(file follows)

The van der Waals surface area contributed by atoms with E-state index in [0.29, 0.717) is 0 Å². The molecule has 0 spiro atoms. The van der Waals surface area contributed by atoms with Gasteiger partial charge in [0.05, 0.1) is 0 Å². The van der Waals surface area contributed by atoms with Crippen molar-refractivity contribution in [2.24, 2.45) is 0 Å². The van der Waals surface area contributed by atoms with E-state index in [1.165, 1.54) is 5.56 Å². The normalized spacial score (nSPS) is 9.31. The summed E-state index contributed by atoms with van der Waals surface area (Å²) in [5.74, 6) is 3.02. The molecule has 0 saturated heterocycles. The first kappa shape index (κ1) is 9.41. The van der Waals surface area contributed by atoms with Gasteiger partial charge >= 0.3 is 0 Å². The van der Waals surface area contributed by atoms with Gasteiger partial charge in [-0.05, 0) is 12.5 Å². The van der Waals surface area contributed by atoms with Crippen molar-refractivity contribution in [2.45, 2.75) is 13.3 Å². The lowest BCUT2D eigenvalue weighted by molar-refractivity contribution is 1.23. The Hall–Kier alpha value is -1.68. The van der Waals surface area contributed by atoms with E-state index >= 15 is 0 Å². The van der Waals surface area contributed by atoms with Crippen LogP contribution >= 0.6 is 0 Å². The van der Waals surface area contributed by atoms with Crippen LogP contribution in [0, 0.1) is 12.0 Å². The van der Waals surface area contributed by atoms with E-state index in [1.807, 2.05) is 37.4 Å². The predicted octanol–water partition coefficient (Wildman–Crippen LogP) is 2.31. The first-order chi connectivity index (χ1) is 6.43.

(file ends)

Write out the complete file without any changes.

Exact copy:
The van der Waals surface area contributed by atoms with E-state index in [0.29, 0.717) is 0 Å². The molecule has 0 spiro atoms. The van der Waals surface area contributed by atoms with Gasteiger partial charge in [0.05, 0.1) is 0 Å². The van der Waals surface area contributed by atoms with Crippen molar-refractivity contribution in [2.24, 2.45) is 0 Å². The van der Waals surface area contributed by atoms with E-state index in [1.165, 1.54) is 5.56 Å². The normalized spacial score (nSPS) is 9.31. The summed E-state index contributed by atoms with van der Waals surface area (Å²) in [5.74, 6) is 3.02. The molecule has 0 saturated heterocycles. The first kappa shape index (κ1) is 9.41. The van der Waals surface area contributed by atoms with Gasteiger partial charge >= 0.3 is 0 Å². The van der Waals surface area contributed by atoms with Gasteiger partial charge in [-0.05, 0) is 12.5 Å². The van der Waals surface area contributed by atoms with Crippen molar-refractivity contribution in [2.45, 2.75) is 13.3 Å². The lowest BCUT2D eigenvalue weighted by molar-refractivity contribution is 1.23. The Hall–Kier alpha value is -1.68. The van der Waals surface area contributed by atoms with E-state index >= 15 is 0 Å². The van der Waals surface area contributed by atoms with Crippen LogP contribution >= 0.6 is 0 Å². The van der Waals surface area contributed by atoms with Crippen LogP contribution in [0, 0.1) is 12.0 Å². The van der Waals surface area contributed by atoms with E-state index in [1.807, 2.05) is 37.4 Å². The predicted octanol–water partition coefficient (Wildman–Crippen LogP) is 2.31. The first-order chi connectivity index (χ1) is 6.43.